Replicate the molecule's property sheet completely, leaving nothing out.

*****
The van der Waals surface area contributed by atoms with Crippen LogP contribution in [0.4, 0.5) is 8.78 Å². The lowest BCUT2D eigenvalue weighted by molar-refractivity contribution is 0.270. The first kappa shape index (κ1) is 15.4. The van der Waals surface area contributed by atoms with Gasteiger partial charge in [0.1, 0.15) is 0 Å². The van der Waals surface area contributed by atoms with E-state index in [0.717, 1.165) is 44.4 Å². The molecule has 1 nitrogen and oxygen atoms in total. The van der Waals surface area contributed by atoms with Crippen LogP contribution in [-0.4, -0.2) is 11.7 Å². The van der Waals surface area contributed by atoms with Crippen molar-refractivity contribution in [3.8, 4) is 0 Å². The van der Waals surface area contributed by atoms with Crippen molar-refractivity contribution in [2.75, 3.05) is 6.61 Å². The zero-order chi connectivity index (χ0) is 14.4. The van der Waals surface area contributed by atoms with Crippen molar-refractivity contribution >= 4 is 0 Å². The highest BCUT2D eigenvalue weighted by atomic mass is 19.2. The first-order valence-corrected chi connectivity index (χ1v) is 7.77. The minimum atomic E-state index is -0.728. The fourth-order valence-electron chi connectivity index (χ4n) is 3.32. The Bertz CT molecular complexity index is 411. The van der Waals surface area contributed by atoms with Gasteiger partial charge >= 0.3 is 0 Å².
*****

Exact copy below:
The van der Waals surface area contributed by atoms with Crippen LogP contribution in [0.4, 0.5) is 8.78 Å². The lowest BCUT2D eigenvalue weighted by molar-refractivity contribution is 0.270. The first kappa shape index (κ1) is 15.4. The van der Waals surface area contributed by atoms with Gasteiger partial charge in [0.1, 0.15) is 0 Å². The van der Waals surface area contributed by atoms with E-state index in [0.717, 1.165) is 44.4 Å². The molecule has 1 nitrogen and oxygen atoms in total. The van der Waals surface area contributed by atoms with Crippen LogP contribution in [-0.4, -0.2) is 11.7 Å². The van der Waals surface area contributed by atoms with Crippen molar-refractivity contribution in [3.8, 4) is 0 Å². The van der Waals surface area contributed by atoms with Crippen molar-refractivity contribution in [2.75, 3.05) is 6.61 Å². The zero-order chi connectivity index (χ0) is 14.4. The van der Waals surface area contributed by atoms with Crippen molar-refractivity contribution >= 4 is 0 Å². The highest BCUT2D eigenvalue weighted by atomic mass is 19.2. The first-order valence-corrected chi connectivity index (χ1v) is 7.77. The minimum atomic E-state index is -0.728. The fourth-order valence-electron chi connectivity index (χ4n) is 3.32. The Bertz CT molecular complexity index is 411. The van der Waals surface area contributed by atoms with Gasteiger partial charge >= 0.3 is 0 Å².